Howard Levinson, Captain
Serving in the U.S. Army during World War II, Howard Levinson’s love of flight pushed him to succeed in his training and become the pilot of a team whose job it was to fly over and photograph uncharted areas in the South Pacific.
Howard Levinson was born June 22nd, 1923, in Chicago Illinois. His interview begins with descriptions of growing up during the lasting effects of the Great Depression. Mr. Levinson recalls how he attended over six grade schools due to his family’s frequent relocations. He says that school was always a struggle for him, as he didn’t feel as smart as the other children, and he regularly got bullied for being Jewish, even by the teachers. When the war broke out, Mr. Levinson saw the opportunity to finally become a pilot, something he’d always dreamed of, and went to sign on with a recruiter. While he failed the necessary enlistment exams his first two tries, he managed to get in on the third, and became a cadet.
As he continued through training, Mr. Levinson continued to struggle, but his natural ability and drive to be a pilot carried him through. Still, he did encounter some trouble with the antisemitism from his peers, especially when he was made squadron leader against his will. Levinson’s squad mates learned his worth, however, on a training flight that went awry over Texas. Due to a sudden storm, the plane got struck by lightning and lost the use of all of its electronic meters. Mr. Levinson and his crew flew for seventeen hours in the storm and in the dark, looking for a place to land, all while Mr. Levinson’s crew tried to convince him to parachute out. Thankfully, Levinson’s bravery and instinct allowed them to successfully land without damage to the plane or risk to the crew.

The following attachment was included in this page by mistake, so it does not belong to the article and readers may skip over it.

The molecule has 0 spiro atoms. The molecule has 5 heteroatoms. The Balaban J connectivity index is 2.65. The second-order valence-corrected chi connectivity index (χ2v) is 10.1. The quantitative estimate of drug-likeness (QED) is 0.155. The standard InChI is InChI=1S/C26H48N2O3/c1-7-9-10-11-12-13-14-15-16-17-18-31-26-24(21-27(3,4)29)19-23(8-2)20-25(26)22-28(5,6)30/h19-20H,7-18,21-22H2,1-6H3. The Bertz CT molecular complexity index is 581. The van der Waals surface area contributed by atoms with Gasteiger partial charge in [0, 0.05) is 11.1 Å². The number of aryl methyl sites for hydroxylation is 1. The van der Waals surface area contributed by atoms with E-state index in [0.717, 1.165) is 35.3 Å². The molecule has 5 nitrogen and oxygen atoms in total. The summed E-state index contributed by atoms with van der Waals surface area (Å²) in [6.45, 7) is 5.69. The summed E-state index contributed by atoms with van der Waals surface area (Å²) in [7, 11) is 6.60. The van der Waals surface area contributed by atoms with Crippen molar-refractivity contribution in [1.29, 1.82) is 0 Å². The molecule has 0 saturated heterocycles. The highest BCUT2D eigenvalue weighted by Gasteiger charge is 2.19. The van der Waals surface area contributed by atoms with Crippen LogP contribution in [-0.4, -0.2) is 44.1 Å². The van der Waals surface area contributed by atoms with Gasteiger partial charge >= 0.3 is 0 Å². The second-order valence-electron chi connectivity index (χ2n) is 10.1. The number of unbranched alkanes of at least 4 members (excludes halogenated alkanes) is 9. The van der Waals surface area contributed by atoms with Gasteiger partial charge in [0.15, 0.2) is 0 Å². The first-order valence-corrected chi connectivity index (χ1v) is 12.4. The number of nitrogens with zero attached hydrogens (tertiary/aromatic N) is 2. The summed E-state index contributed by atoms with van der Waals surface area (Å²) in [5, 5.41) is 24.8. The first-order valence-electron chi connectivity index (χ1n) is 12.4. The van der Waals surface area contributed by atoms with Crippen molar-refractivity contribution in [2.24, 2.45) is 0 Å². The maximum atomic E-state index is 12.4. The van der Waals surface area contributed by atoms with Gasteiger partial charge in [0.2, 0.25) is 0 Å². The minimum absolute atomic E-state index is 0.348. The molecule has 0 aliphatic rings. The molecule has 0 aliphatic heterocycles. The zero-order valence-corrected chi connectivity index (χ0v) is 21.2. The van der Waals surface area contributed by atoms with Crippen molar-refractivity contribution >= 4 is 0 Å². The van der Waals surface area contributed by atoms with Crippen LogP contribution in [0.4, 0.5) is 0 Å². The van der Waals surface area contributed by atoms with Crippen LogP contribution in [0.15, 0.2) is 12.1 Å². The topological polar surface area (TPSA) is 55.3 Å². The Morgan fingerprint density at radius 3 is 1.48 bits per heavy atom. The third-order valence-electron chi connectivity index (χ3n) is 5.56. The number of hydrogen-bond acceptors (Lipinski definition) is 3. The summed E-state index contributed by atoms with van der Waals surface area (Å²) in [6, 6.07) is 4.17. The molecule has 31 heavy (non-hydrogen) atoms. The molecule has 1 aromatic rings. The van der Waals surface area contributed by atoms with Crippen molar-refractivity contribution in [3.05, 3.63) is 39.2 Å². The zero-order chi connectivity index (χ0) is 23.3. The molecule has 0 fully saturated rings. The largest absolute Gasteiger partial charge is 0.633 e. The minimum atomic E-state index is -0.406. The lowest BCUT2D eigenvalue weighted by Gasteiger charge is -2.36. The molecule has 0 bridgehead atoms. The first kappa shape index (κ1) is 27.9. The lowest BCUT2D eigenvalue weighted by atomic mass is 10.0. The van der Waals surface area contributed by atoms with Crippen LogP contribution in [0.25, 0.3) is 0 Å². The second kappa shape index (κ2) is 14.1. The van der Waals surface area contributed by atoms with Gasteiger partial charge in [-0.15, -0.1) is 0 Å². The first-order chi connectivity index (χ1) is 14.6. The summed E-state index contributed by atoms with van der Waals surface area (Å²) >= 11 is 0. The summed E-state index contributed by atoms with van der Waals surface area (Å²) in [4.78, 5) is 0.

Once Mr. Levinson had finished training, his copilot insisted they work photo-recon instead of flying in the thick of the fighting, something Levinson was resentful of at the time, but thankful for later on. He flew out of both New Guinea and the Philippines, photographing the geography as well as roads and other important locations such as where large numbers of allied soldiers were being buried. He returned to the United States after the dropping of the atom bomb, where he briefly worked as an auto-parts distributor with his father, before returning to the military to train future pilots.
In his retirement, Levinson enjoyed connecting with other pilots as well as other veterans, and was inducted into the aviation hall of fame. At a veteran meet-up later on in life, he received a letter from one of the men who bullied him for being a Jew, apologizing for his and the rest of the crew’s behavior. Levinson graciously accepted the apology and says that he has learned not to hate people for past misdeeds.